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Gbanfalvi
Jul 23, 2007



I was invited to the funeral of a family member of a friend. I thought about skipping this because I've never talked to the guy but I'm close with the friend though. The problem is I'm 20 and I've never attended a funeral before. I've maybe seen one on TV at most. What kinds of things *do* you say at a funeral?

Is there anything like 'Te acompaņo en el sentimiento' in English? Stands metaphorically for "I know what you feel" - which in english just sounds weird.

Comedy answers welcomed, no Toxx Clause though.

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Small White Dragon
Nov 23, 2007

No relation.

"I'm sorry for your loss."

Depending on the religious scenario and cause of death, you can also add "I'm sure he's in a better place now."

Vice Zoomler Aestro
Apr 4, 2003
pray the rosary dawgs


Small White Dragon posted:

"I'm sorry for your loss."

Depending on the religious scenario and cause of death, you can also add "I'm sure he's in a better place now."

This is pretty much it.

Saying something the lines of "I know how it feels to lose a loved one" is sometimes meant to be comforting because you're relating to their pain, but sometimes comes off as insulting because it trivializes their loss.

At most funerals, you'll just stand there silently while the speakers give the eulogy. In a lot of cases, the funeral will be done at the funeral home or a church, and then a procession of cars will follow the hearse to the cemetary. Just try to catch your friend before or after the funeral, or just stick close to him/her and offer comfort when appropriate.

Gbanfalvi
Jul 23, 2007



Sounds like what everyone else would say. I realize you can't give me any personalized answers. But I'd thought there'd be more to say.

Pie Colony
Dec 8, 2006
I AM SUCH A FUCKUP THAT I CAN'T EVEN POST IN AN E/N THREAD I STARTED

"My goondolonces."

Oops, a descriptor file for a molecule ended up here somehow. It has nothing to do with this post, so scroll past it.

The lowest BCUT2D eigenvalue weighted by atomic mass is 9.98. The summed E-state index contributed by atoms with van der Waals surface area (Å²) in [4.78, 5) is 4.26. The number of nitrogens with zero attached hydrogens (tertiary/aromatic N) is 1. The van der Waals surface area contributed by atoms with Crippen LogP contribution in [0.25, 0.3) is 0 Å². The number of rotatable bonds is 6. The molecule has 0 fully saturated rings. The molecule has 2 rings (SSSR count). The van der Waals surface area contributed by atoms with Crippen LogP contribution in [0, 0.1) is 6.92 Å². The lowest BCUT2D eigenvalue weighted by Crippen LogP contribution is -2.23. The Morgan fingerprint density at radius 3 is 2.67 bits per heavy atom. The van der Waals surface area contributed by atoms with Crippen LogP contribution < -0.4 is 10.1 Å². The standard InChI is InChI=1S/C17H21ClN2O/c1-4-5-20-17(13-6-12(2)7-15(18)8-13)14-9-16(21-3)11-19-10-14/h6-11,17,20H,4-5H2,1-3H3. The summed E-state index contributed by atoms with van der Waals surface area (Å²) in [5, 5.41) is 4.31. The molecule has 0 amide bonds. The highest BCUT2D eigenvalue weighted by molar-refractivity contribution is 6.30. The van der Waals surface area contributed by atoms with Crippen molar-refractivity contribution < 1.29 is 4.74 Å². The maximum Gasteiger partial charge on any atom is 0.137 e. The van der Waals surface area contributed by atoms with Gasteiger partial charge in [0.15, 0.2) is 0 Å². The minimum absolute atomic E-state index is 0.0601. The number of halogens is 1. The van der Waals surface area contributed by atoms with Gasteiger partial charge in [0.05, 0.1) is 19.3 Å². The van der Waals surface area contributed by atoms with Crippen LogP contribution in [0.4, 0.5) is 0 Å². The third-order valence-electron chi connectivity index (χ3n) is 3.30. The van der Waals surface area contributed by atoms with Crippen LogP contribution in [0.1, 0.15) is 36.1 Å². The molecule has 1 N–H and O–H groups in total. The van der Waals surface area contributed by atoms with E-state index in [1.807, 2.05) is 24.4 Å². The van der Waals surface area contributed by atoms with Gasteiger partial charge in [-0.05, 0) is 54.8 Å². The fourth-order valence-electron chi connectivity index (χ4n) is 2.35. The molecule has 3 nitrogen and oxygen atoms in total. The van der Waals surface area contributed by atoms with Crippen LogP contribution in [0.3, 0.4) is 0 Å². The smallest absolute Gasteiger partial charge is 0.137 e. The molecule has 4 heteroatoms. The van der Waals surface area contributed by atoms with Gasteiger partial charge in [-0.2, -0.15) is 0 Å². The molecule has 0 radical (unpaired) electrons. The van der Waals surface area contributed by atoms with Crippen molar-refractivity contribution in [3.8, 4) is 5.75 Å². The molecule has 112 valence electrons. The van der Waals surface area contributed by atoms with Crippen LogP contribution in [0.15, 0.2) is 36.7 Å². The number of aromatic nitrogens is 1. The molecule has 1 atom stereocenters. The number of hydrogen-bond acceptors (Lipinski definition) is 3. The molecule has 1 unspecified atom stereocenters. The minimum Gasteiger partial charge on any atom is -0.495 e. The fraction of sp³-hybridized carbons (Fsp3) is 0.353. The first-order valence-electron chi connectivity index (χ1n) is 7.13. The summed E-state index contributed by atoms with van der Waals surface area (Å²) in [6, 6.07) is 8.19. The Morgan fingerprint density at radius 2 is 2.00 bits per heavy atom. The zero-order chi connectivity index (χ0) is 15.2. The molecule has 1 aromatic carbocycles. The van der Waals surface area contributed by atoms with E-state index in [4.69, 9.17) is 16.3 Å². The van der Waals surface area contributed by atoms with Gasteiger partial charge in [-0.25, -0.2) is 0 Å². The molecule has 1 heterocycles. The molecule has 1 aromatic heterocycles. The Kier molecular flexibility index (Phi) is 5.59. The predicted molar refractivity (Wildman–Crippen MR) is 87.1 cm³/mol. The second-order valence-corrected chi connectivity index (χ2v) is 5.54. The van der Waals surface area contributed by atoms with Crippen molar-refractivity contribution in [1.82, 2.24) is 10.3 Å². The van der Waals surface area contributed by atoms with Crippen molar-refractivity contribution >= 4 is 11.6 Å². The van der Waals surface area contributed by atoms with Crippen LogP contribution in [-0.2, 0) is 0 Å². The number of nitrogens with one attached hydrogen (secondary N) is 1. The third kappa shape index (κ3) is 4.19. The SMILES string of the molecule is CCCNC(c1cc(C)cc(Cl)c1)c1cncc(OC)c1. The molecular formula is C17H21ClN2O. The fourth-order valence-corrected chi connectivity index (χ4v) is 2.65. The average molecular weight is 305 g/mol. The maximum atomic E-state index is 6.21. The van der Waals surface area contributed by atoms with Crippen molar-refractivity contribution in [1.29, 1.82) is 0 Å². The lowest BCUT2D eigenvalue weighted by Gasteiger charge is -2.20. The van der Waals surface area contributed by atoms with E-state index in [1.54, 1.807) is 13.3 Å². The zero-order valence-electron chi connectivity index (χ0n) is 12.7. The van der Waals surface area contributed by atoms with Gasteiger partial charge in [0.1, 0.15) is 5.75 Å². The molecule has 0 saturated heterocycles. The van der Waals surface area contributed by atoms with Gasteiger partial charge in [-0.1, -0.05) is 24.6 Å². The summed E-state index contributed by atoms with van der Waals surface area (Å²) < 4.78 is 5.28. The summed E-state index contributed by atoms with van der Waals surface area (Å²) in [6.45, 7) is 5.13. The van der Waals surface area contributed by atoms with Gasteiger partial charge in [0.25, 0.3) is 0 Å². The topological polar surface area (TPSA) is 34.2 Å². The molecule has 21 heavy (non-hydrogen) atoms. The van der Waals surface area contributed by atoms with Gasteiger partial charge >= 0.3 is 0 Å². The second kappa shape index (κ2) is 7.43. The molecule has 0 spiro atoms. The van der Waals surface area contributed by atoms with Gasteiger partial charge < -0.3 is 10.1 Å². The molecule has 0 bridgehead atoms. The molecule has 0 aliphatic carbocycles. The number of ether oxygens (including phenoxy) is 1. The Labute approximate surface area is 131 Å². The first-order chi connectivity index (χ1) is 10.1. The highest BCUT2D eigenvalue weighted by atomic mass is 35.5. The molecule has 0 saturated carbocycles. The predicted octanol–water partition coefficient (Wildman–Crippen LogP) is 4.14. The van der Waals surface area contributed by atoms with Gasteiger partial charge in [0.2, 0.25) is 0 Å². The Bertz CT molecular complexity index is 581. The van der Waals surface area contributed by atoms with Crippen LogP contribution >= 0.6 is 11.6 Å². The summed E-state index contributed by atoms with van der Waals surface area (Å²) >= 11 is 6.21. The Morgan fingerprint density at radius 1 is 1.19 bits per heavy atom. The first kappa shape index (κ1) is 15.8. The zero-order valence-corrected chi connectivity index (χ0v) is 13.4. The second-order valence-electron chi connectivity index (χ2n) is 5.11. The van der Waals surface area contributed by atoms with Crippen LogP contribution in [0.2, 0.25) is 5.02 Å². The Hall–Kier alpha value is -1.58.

Vice Zoomler Aestro
Apr 4, 2003
pray the rosary dawgs


Gbanfalvi posted:

Sounds like what everyone else would say. I realize you can't give me any personalized answers. But I'd thought there'd be more to say.

Yeah, I mean there might be, but it really depends on the actual person that died, and how their family handles death. Some funerals are very solemn and quiet, some are kind of like big parties where everyone that knew the person tells nice stories and the like. If you never even met them then it's probably not your place to say much either way. Just be a shoulder to cry on if they need it, and someone to talk to and break tension if not.

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Veen
Oct 26, 2003

Just the tip!


Gbanfalvi posted:

Sounds like what everyone else would say. I realize you can't give me any personalized answers. But I'd thought there'd be more to say.

There's really not. If you knew the deceased, you can say something like, "I feel for your loss, I'm going to miss him." Otherwise, a simple, "I'm sorry, you have my condolences," works. There's really no hard set in stone formal way to do this. Just express that you understand their loss and feel for them, and that's really it. As long as you don't say something like, "Welp! He kicked the bucket, sucks to be you. Wanna come back to my place and get lit," you should be fine.

Honestly, giving a toast at somebody's wedding is infinitely harder than simply saying, "I'm sorry, if you need anything, I'm here for you," or something to that effect. It really depends on how well you know the bereaved, but for almost every occasion short of you personally being responsible for the death, simply saying "My condolences," should work. Not to mention most people are going to be emotionally shaken, and any social bumbling or idiocy will just be written off as the person responsible being in a state of duress.

If you WERE responsible for the death, I guess turning yourself into the authorities or breaking out a dagger and floor mat and offering to ritually take your own life as reparation might work, but I strongly doubt this is the case.


Edit: Almost every funeral I've been to was for a family member before I even hit 14, and so mostly I just had old people coming up to me and asking if I was ok, and if I needed anything. I guess this is also acceptable. The only notable exception I can think of was for my grandfather, where I spent almost the entire service as a crying shoulder for his friends and acquaintances. I don't actually remember saying much except, "there there," and "It's gonna be OK." A lot.

Veen fucked around with this message at May 27, 2008 around 11:19

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